After mob attack, Senegal blocks gay-themed art show

Photo from Andrew Esiebo's "Who We Are" project showing images of gay men in Nigeria. (Photo courtesy of
Photo from Andrew Esiebo’s “Who We Are” project showing images of gay men in Nigeria. (Photo courtesy of

The government in Senegal has shut down an art show focusing on homosexuality in Africa.
The action came after  a group of religious fundamentalists stormed the Dakar art center that housed the exhibit, breaking windows and exterior lights.  The mob threatened to attack again, but the government acted to close the exhibit before more violence ensued.
The exhibit, on display at the Raw Material Company, a non-profit art centre, was part of an informal program that was coordinated with the 11th Biennale of Contemporary African Art.
Collage by Kader Attia (Photo courtesy of Le Monde)
Collage by Kader Attia (Photo courtesy of Le Monde)

One focus of the attack was the work of French-Algerian artist Kader Attia, currently based in Berlin, who presented “Collage, 2011,” an hour-long video about the lives of transsexuals in Algiers and Mumbai.
In response to the attack, Attia commented, “Ultimately, fear of the Other has struck once again.”
The show, titled Imagerie précaire, visibilité gay en Afrique (Precarious Imaging: Visibility and Media Surrounding African Queerness), also included works by Jim Chuchu, Andrew Esiebo, Amanda Kerdahi M., and Zanele Muholi.
The aim of the exhibit, according to curator Ato Malinda, was to shed light on a persecuted African minority and to examine the African media’s often denigrating coverage of same-sex-couples. Homosexual intercourse is  illegal in Senegal and in 37 other African countries. In Senegal, the punishment is a fine and one to five years in prison.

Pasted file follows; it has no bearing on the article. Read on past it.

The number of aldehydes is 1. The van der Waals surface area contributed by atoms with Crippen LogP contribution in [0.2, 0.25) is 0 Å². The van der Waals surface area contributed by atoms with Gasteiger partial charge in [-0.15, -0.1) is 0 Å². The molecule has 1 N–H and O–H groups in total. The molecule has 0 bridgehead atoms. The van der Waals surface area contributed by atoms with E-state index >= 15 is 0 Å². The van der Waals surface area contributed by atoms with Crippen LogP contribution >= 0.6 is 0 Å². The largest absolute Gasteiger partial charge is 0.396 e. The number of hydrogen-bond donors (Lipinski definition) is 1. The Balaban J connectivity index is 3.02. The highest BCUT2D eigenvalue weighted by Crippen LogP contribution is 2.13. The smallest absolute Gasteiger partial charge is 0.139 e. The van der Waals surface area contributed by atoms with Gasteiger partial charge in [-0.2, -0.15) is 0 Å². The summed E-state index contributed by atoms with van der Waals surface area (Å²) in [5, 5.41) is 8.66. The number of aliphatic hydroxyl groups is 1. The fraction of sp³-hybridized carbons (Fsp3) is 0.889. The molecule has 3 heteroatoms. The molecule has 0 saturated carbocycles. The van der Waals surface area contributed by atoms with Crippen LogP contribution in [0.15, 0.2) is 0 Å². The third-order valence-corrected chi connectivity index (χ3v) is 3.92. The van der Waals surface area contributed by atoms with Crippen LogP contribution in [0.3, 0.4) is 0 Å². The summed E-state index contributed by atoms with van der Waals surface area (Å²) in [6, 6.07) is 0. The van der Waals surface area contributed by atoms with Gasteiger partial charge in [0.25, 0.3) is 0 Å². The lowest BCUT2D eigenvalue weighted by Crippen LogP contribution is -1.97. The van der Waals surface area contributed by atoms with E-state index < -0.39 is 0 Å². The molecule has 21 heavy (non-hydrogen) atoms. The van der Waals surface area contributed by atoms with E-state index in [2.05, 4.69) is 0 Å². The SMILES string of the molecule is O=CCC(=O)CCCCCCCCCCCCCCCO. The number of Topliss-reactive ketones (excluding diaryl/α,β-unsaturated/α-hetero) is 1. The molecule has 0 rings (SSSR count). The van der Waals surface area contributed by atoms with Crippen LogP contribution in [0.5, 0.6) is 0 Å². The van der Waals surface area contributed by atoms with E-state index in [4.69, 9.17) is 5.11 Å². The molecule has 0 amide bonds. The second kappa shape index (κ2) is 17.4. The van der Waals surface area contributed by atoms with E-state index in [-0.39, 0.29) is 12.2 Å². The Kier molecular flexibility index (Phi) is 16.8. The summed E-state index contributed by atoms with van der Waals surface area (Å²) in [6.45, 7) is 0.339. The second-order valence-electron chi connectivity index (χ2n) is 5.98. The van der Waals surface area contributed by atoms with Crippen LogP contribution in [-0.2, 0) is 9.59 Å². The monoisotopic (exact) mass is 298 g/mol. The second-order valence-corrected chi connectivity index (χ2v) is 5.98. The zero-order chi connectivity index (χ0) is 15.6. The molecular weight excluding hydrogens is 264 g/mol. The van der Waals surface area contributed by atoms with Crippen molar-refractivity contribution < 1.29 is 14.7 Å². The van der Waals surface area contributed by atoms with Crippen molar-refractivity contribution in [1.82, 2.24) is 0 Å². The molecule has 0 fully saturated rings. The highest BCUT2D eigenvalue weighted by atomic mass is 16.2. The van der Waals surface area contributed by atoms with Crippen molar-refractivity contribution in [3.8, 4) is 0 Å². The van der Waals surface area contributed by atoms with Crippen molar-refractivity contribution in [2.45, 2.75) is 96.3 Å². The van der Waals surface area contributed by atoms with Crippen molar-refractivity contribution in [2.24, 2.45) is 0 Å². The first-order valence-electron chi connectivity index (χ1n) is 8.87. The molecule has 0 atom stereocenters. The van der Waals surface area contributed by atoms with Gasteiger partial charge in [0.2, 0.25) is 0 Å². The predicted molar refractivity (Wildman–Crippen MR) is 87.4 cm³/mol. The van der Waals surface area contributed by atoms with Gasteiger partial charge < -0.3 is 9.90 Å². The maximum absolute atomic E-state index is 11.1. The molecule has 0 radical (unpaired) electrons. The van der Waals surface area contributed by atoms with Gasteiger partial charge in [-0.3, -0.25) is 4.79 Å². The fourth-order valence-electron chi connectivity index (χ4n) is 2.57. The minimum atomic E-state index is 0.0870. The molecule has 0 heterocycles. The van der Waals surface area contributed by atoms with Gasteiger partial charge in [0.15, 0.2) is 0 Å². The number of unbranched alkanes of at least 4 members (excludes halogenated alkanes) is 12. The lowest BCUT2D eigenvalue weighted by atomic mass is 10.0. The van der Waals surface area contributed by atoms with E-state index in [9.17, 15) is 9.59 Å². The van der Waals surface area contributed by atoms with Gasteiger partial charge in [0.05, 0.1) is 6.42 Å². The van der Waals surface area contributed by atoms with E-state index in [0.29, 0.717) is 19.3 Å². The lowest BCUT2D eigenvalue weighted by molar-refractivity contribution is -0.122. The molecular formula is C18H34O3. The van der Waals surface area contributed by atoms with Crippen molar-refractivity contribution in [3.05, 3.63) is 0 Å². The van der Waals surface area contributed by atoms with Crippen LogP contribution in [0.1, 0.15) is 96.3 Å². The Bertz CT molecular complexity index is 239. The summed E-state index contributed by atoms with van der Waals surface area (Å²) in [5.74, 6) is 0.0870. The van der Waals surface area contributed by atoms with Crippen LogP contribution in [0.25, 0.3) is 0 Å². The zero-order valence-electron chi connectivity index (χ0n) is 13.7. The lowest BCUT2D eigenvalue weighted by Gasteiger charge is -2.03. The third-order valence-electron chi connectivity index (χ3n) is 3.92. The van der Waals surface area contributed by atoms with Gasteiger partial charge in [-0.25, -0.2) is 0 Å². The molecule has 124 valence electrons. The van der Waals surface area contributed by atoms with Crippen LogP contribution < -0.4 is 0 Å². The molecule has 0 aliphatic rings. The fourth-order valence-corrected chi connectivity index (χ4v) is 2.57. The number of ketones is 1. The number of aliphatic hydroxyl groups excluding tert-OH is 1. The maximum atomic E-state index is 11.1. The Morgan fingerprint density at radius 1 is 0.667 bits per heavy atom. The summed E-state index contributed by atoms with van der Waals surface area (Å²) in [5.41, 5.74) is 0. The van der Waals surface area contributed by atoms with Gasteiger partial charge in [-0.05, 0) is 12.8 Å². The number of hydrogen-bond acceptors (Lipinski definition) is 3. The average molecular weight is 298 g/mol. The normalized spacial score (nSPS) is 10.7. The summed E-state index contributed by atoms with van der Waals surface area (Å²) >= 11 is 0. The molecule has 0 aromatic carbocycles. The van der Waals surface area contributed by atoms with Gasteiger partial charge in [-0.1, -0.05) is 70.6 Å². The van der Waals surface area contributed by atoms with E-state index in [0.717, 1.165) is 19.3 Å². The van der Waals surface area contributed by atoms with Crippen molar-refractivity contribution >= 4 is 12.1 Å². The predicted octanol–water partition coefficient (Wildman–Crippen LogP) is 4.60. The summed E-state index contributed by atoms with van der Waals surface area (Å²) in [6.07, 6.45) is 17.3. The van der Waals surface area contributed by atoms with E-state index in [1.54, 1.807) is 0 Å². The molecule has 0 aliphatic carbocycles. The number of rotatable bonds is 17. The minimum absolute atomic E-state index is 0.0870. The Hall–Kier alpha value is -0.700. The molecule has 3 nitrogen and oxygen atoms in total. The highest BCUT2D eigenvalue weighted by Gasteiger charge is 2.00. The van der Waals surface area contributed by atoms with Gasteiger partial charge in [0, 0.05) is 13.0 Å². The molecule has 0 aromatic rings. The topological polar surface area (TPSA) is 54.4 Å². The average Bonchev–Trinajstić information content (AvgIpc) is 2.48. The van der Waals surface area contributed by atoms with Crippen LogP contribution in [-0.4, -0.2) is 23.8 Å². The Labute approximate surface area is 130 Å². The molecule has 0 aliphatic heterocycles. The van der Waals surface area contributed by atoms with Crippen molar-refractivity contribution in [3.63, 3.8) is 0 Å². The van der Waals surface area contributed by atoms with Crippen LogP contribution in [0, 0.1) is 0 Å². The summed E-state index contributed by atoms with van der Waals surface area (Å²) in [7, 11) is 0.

“The time is ripe to talk about homosexuality in Africa,” Malinda had said.
But Le Monde reported that Mame Mactar Guèye, vice-president of Senegal-based Islamic organization Jamra, said that the proposed cultural event was “propaganda for unions which are against nature. [It] has been detrimental to our morality and to our laws.”
The exhibit included works by:

  • Zanele Muholi, an activist and photographer from South Africa — photos of black lesbian and transgender women. “They might be our daughters or the girl next door,” Malinda said. “It is important that people see these women in this light.”
  • Amanda Kerdahi M. of Egypt and the United States — videos of Kerdahi  interviewing 100 women in Cairo about their sexualities while smoking with them.
  • Andrew Esiebo of Nigeria — photos of gay men from Lagos.
  • Jim Chuchu of Kenya. His “Pagan” series explores the idea that homophobia was a concept introduced by missionaries and colonials.

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Written by Colin Stewart

Colin Stewart is a 45-year journalism veteran living in Southern California. He is the president of the St. Paul’s Foundation for International Reconciliation, which supports LGBTQ+ rights advocacy journalism, Erasing 76 Crimes. Contact him at [email protected]

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